A game like the NFC Championship can really show the highs and the lows that fan bases go through in a game like this. This article will give you the Packers side of things from Brian Duricy, and the Seahawks side of things from Josh Eastern. Win or lose, what a football game we witnessed.
Holding the Packers to Field Goals:
This was what kept the Seahawks in the game in the first quarter. After Russell Wilson threw his first interception of the game off of Jermaine Kearse’s hands, the defense held strong and really flexed their muscles against Aaron Rodgers and the Packers offense. It was almost surprising when Russell threw that pick because he has always been so careful with the football and especially in the playoffs. Then again after Doug Baldwin fumbled the ensuing kickoff, the defense once again made a big stop.
With these big stops, the Seahawks kept themselves in this game. The one play that really stuck out to me was on 2nd down with 5:53 in the 1st quarter when Rodgers missed an open Jordy Nelson in the front corner of the endzone. If they make that play, it’s 10-0 and that is a whole different ballgame than just 6-0.
This theme of holding Green Bay to field goals proved to be big when it counted most.
It’s All About the Ball:
This is what Pete Carroll preaches to his team. It obviously makes sense and with the Packers coming in to the game with a turnover differential of +14 and the Seahawks right behind them at +13, this was definitely going to be a big deal.
When Russell Wilson threw each of his four interceptions, it just seemed to surprise Seahawks fans more and more. This was not the Russell that anyone was used to seeing and with this being a “Championship Opportunity,” as the Seahawks like to call it, it was even more surprising. He seemed to be forcing too many balls and it just wasn’t the same Russell Wilson anyone had seen this year. Russell just made bad decisions on a few of them, but also a few of them were drops by his receivers. I wouldn’t blame them all on Wilson, but that’s just the way it goes sometimes.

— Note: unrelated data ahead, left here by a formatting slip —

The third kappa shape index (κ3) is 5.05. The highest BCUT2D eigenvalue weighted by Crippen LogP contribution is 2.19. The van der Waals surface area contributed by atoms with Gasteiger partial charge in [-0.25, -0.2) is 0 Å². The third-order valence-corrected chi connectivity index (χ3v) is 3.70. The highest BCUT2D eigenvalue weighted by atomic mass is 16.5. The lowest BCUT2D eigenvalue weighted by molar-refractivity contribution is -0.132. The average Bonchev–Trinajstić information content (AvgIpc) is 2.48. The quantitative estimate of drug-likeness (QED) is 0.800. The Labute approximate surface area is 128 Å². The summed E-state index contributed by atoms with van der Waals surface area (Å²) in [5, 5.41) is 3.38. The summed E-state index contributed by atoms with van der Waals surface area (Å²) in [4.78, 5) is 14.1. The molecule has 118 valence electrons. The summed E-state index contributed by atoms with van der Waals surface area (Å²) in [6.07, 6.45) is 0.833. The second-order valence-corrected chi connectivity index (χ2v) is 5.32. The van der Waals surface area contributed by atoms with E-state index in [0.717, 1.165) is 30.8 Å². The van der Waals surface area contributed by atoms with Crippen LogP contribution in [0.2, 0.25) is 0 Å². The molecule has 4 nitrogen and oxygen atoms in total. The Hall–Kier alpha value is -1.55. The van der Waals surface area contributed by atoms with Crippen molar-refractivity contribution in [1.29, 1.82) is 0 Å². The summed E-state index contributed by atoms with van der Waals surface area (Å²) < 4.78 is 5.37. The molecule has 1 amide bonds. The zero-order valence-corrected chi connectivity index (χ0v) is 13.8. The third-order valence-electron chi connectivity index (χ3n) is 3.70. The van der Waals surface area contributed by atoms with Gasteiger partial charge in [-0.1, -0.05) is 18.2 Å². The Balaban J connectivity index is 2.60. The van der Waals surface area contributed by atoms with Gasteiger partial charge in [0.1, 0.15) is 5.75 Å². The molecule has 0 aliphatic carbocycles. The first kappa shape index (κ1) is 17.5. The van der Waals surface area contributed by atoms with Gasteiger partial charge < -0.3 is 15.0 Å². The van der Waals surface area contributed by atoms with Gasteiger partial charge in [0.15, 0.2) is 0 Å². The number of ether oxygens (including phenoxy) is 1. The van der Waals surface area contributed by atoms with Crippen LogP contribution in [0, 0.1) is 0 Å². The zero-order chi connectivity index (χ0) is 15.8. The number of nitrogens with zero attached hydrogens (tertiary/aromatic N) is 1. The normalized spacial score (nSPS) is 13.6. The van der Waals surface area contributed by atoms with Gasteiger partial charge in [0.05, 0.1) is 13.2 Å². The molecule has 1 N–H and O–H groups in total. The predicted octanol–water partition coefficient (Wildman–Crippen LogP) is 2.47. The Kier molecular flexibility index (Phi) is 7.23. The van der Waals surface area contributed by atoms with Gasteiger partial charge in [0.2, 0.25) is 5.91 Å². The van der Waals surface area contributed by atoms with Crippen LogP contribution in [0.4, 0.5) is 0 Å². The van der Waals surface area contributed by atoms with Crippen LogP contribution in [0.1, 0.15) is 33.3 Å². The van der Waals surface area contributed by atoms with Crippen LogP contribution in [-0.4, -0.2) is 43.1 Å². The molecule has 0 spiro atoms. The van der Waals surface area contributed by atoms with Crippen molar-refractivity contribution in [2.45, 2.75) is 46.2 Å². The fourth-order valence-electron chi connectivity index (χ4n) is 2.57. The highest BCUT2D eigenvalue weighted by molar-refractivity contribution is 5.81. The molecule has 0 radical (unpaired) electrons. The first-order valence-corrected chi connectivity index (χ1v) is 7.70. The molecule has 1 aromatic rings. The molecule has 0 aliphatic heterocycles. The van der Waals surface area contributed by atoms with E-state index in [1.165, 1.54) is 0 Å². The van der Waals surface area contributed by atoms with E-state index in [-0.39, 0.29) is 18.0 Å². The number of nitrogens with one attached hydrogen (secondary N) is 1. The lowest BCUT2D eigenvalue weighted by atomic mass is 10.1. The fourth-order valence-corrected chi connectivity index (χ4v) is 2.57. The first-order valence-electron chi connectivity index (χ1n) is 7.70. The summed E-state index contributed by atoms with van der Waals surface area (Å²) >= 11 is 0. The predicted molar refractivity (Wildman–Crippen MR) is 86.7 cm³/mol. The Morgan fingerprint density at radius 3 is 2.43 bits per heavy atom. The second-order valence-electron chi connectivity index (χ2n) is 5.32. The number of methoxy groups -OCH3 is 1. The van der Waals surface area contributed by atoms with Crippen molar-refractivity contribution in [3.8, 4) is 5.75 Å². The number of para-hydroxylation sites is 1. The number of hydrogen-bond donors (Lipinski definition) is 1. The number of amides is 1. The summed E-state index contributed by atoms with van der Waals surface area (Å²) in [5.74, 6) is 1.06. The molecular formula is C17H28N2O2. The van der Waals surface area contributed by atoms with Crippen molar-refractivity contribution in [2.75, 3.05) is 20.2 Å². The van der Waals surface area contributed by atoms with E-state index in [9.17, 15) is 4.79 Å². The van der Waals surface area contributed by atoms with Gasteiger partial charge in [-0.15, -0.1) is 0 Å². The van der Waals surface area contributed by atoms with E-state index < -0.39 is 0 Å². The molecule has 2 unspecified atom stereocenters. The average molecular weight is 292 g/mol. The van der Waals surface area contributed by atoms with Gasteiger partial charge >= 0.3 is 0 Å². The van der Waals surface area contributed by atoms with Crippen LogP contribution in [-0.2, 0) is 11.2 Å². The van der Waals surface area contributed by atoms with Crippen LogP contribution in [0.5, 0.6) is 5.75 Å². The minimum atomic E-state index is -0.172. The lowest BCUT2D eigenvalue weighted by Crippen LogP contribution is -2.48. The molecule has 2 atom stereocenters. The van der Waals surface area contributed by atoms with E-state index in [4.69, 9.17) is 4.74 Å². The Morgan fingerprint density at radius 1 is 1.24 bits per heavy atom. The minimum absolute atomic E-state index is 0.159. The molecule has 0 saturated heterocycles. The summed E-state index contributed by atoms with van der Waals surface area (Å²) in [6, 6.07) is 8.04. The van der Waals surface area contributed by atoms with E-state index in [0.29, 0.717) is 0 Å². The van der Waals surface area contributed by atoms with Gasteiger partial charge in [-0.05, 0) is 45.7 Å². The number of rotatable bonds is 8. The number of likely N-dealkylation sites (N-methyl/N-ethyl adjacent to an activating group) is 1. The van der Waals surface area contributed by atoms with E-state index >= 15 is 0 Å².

The Doug Baldwin fumble was very frustrating. Because Paul Richardson was out for this game with a torn ACL, Baldwin was pressed into duty. Being a wide receiver, he is usually sure handed. This play really swung the momentum to the Packers side because the Seahawks were happy with only giving up a field goal on the previous Packers drive.
But then on the other side, Aaron Rodgers also made his share of mistakes on his two interceptions. Both of them were just poor throws. Richard Sherman intercepted the first one on the first drive of the game. I don’t think there is much to say about that one. The second was miscommunication with his receiver and Byron Maxwell made a nice play. They were both big, but the second one seemed to be bigger with Seattle down 16-0 at that point in the second quarter.
Secondary came in second
I really can’t believe I get to say this, but I told you so. I told all of you so when I predicted that ‘Secondaries First’ would be one of the two most important keys for a Packers win. Ha Ha Clinton-Dix, Morgan Burnett, and Sam Shields dismantled the Seattle passing game for four quarters, gluttons whose source of nourishment was the opponent’s ball. You couldn’t ask for more out of your secondary, a unit who held the unquestionable star opposing quarterback to a QBR of 13.6 and a passer rating of 44.6. You couldn’t ask for more, except for when they didn’t do enough.
Ha Ha, the star of the game, also made two laughably (puns are necessary, humor comes from the immeasurable depths of sadness) rookie (see?) mistakes. On his second interception, with five minutes left in the game and Green Bay leading comfortably, but by no means decisively, he slid after but a few yards with the whole field a promised land of potential points. This gave Seattle enough time to launch a drive that should’ve still kept them behind, if it wasn’t for Clinton-Dix. After scoring, Seattle was forced to go for two to put themselves ahead by three, creating overtime as a worst-case scenario were the Packers to walk away with a field goal. As the defense surrounded Russell Wilson, he threw a lingering pass that was caught by Luke Wilson for the two-point conversion, all while Ha Ha stood there, statuesque. As a Packers fanatic, I have nothing but love for Ha Ha Clinton-Dix this season and especially in this game. We wouldn’t have been in this position if it wasn’t for him. But we wouldn’t have been in this position if it wasn’t for him.